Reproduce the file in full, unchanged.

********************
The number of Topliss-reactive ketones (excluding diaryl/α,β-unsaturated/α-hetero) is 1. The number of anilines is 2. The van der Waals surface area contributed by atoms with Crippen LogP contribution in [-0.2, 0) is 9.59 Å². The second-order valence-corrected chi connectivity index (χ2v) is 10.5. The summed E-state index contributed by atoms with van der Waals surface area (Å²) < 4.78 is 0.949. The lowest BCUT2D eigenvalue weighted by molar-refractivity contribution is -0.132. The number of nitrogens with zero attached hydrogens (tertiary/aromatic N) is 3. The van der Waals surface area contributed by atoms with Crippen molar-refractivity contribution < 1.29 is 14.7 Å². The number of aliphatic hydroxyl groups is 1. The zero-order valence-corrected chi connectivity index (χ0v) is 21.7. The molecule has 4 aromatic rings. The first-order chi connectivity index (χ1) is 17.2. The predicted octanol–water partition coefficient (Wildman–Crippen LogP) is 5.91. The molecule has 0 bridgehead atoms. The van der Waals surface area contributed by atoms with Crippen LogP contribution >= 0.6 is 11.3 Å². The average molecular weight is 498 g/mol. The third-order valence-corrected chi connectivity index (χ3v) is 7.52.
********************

The number of Topliss-reactive ketones (excluding diaryl/α,β-unsaturated/α-hetero) is 1. The number of anilines is 2. The van der Waals surface area contributed by atoms with Crippen LogP contribution in [-0.2, 0) is 9.59 Å². The second-order valence-corrected chi connectivity index (χ2v) is 10.5. The summed E-state index contributed by atoms with van der Waals surface area (Å²) < 4.78 is 0.949. The lowest BCUT2D eigenvalue weighted by molar-refractivity contribution is -0.132. The number of nitrogens with zero attached hydrogens (tertiary/aromatic N) is 3. The van der Waals surface area contributed by atoms with Crippen molar-refractivity contribution < 1.29 is 14.7 Å². The number of aliphatic hydroxyl groups is 1. The zero-order valence-corrected chi connectivity index (χ0v) is 21.7. The molecule has 4 aromatic rings. The first-order chi connectivity index (χ1) is 17.2. The predicted octanol–water partition coefficient (Wildman–Crippen LogP) is 5.91. The molecule has 0 bridgehead atoms. The van der Waals surface area contributed by atoms with Crippen LogP contribution >= 0.6 is 11.3 Å². The average molecular weight is 498 g/mol. The third-order valence-corrected chi connectivity index (χ3v) is 7.52.